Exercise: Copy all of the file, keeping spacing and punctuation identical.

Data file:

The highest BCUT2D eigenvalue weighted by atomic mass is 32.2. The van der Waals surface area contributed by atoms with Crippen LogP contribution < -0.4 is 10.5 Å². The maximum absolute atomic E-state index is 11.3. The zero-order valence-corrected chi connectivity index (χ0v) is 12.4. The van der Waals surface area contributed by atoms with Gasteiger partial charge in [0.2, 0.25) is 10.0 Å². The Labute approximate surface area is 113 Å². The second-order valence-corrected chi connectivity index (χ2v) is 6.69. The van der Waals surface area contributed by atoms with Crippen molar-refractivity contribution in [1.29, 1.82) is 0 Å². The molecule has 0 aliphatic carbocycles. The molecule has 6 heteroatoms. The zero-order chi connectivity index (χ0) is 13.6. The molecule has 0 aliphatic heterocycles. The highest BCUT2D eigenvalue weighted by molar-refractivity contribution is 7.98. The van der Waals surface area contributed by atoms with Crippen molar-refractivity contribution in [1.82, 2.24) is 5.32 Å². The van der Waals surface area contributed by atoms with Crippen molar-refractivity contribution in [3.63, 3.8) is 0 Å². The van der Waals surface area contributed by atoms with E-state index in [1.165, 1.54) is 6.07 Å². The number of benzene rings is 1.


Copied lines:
The highest BCUT2D eigenvalue weighted by atomic mass is 32.2. The van der Waals surface area contributed by atoms with Crippen LogP contribution < -0.4 is 10.5 Å². The maximum absolute atomic E-state index is 11.3. The zero-order valence-corrected chi connectivity index (χ0v) is 12.4. The van der Waals surface area contributed by atoms with Gasteiger partial charge in [0.2, 0.25) is 10.0 Å². The Labute approximate surface area is 113 Å². The second-order valence-corrected chi connectivity index (χ2v) is 6.69. The van der Waals surface area contributed by atoms with Crippen molar-refractivity contribution in [1.29, 1.82) is 0 Å². The molecule has 0 aliphatic carbocycles. The molecule has 6 heteroatoms. The zero-order chi connectivity index (χ0) is 13.6. The molecule has 0 aliphatic heterocycles. The highest BCUT2D eigenvalue weighted by molar-refractivity contribution is 7.98. The van der Waals surface area contributed by atoms with Crippen molar-refractivity contribution in [1.82, 2.24) is 5.32 Å². The van der Waals surface area contributed by atoms with Crippen molar-refractivity contribution in [3.63, 3.8) is 0 Å². The van der Waals surface area contributed by atoms with E-state index in [1.165, 1.54) is 6.07 Å². The number of benzene rings is 1.